President Vladimir V. Putin of Russia reportedly told a European official that he could “take Kiev in two weeks” if he wanted to, adding a new dimension to the tensions building in Ukraine as Russian forces become more involved in the fighting there.
As NATO leaders gather in Wales for a summit meeting, Mr. Putin’s remarks and the increasing presence of Russian military units in Ukraine have posed a stark new challenge to the alliance about how to respond to Moscow’s apparent willingness to exert military force to achieve its foreign policy goals.
The Kremlin did not deny the remark, which was published in the Italian newspaper La Repubblica on Monday, but on Tuesday it denounced the European official, José Manuel Barroso, for leaking details of what Mr. Putin understood to be a private telephone call.
“Whether these words were said or not, in my viewpoint, the quote given is taken out of context, and it had an absolutely different meaning,” said Yuri Ushakov, a Kremlin aide, according to the Interfax news service.
I find it difficult to imagine a context in which these words would be any less troubling.
I have refrained from commenting lately on the Russia-Ukraine dispute because of its complexity. As you know, it has been my opinion that Putin has been unfairly criticized in the West, at times. And it is my opinion that the West foolishly exploited Russia’s post-Soviet weakness to advance its sphere of influence to Russia’s own border. I think Daniel Larison is correct here:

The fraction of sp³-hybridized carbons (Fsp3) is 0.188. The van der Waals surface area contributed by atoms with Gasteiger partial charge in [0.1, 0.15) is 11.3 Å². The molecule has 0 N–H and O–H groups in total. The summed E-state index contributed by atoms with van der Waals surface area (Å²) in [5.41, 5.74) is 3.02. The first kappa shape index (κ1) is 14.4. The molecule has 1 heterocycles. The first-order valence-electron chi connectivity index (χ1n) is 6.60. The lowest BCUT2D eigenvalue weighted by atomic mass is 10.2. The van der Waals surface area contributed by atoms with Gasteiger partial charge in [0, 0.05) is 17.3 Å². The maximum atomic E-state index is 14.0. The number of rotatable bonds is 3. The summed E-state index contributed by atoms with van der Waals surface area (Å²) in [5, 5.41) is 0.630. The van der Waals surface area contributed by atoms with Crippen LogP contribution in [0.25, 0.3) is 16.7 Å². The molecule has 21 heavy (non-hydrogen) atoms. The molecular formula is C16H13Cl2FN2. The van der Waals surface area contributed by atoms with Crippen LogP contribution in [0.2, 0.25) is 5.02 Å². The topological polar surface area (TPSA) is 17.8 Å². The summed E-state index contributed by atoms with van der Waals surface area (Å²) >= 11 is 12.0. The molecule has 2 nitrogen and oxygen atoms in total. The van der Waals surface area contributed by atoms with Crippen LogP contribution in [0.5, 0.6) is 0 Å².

The U.S. and its allies are never going to care more about Ukraine than Russia, and they are never going to be willing to take any major risks on behalf of Ukraine. That was true when the crisis began last year, and nothing has changed since then. Several Western governments carelessly pursued a contest for influence with Russia in Ukraine without having any intention of dedicating the resources or taking the risks that such a contest required, and they did so without ever considering how negatively Russia would react to the attempt. Now that we can see how disastrously this has turned out, it makes absolutely no sense to repeat the error by encouraging Ukraine to fight an unwinnable war.
This is true. And yet, it’s important to say that Russia is behaving as an imperialist power here. Putin’s war on Ukraine is an imperialist war. We are not in a position to stop it, and shouldn’t even try. But we had better see Putin’s Russia for what it is: imperialist.